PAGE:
That does not mean that we can have no idea about right and wrong in the midst of God’s Creation. That would be a pernicious idea, indeed. But it does mean that we ought to expect that God’s Reign will run deeper than we can imagine. It does mean that our examination, for instance, of the role played by privilege in the current conflicts must cut deeply. This is true no matter which subgroup you come from. And it means that the need to listen is incumbent upon all of us, and not just some of us. One of the defining characteristics of ideologues and extremists is that they are convinced that no one has listened to them, and that they therefore must be done listening to others. Whatever the “Reign of God” might be, it will unsettle us all. If it did not, it would just be another rigid ideology.
We ought also notice how practical this prayer is.
It prays for bread, daily. The God to whom we are taught to pray is figured as being involved in sustaining our strength. The Prayer recognizes that hunger is real, and persistent. We would not be taught to pray for bread if all of us were adequately fed. Real prayer, therefore, does not float off into the spiritual stratosphere. It concerns itself with real people who need real food for their children.
The next petition continues the practicality of the previous petition. We do not live together without offending each other, and that means that we cannot work together without forgiving each other. This God to whom we pray is also involved in sustaining our community, because God is called upon to forgive us since we already forgive each other. The argument of this petition, however, is surprising. God is to follow the pattern we have already set up, forgiving as we forgive. Why put things in this order? Perhaps the point is that God is learning how to be part of human community, a delayed consequence of the Incarnation, perhaps? Perhaps. But the opposite is just as likely. Perhaps God enters the petition in this way because we are quite capable of managing human communities under normal circumstances, forgiving and being forgiven and getting on with our tasks, but extraordinary tensions and conflicts reveal deeper offenses, hurts that we don’t dare address, or even understand how to begin addressing. The current conflicts will require mending of complex wrongs, and perhaps bringing God into the business signifies this complexity. The repair that is needed operates on the level of the re-creating of the world.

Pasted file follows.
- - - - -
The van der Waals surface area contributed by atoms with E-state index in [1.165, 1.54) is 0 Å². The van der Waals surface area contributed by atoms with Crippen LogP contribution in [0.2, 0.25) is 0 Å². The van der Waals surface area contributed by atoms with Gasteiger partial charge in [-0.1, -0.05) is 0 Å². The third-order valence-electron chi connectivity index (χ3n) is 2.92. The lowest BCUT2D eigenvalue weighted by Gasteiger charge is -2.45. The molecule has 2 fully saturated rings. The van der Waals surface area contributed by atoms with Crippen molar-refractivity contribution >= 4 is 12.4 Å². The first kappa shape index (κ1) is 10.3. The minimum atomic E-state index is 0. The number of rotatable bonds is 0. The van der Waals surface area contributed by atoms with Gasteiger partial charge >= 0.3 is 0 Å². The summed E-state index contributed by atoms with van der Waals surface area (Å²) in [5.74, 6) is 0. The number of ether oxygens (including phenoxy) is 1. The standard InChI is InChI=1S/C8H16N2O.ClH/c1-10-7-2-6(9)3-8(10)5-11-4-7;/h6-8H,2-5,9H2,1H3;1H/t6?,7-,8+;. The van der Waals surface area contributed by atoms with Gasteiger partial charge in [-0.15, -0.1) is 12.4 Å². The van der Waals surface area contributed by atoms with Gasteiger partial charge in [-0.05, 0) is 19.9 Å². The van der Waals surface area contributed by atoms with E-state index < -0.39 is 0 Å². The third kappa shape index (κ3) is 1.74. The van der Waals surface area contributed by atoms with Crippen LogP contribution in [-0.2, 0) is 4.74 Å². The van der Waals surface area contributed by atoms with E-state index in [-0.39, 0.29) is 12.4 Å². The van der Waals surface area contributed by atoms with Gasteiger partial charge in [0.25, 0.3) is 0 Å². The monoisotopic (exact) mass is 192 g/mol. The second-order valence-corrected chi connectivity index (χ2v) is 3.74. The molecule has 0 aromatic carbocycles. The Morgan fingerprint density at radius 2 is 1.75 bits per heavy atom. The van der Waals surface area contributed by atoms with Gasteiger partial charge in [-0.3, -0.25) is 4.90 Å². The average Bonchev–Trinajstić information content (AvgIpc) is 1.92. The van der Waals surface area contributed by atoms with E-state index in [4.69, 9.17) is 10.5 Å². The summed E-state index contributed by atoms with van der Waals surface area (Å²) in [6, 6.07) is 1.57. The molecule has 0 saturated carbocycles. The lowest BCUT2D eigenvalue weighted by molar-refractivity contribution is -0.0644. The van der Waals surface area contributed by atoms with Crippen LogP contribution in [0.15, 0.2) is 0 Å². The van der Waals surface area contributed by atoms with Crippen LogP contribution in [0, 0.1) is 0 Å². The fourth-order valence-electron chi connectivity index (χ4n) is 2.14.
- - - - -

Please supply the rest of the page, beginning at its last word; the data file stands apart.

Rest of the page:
The petition that we be spared from trial makes more sense the more I consider the challenges of the current moment.
There is no life without trial. But the earth-shaking trials of the present moment are tests that will shake us and change us. It is an honest person and a community with integrity that prays for rescue from such trials.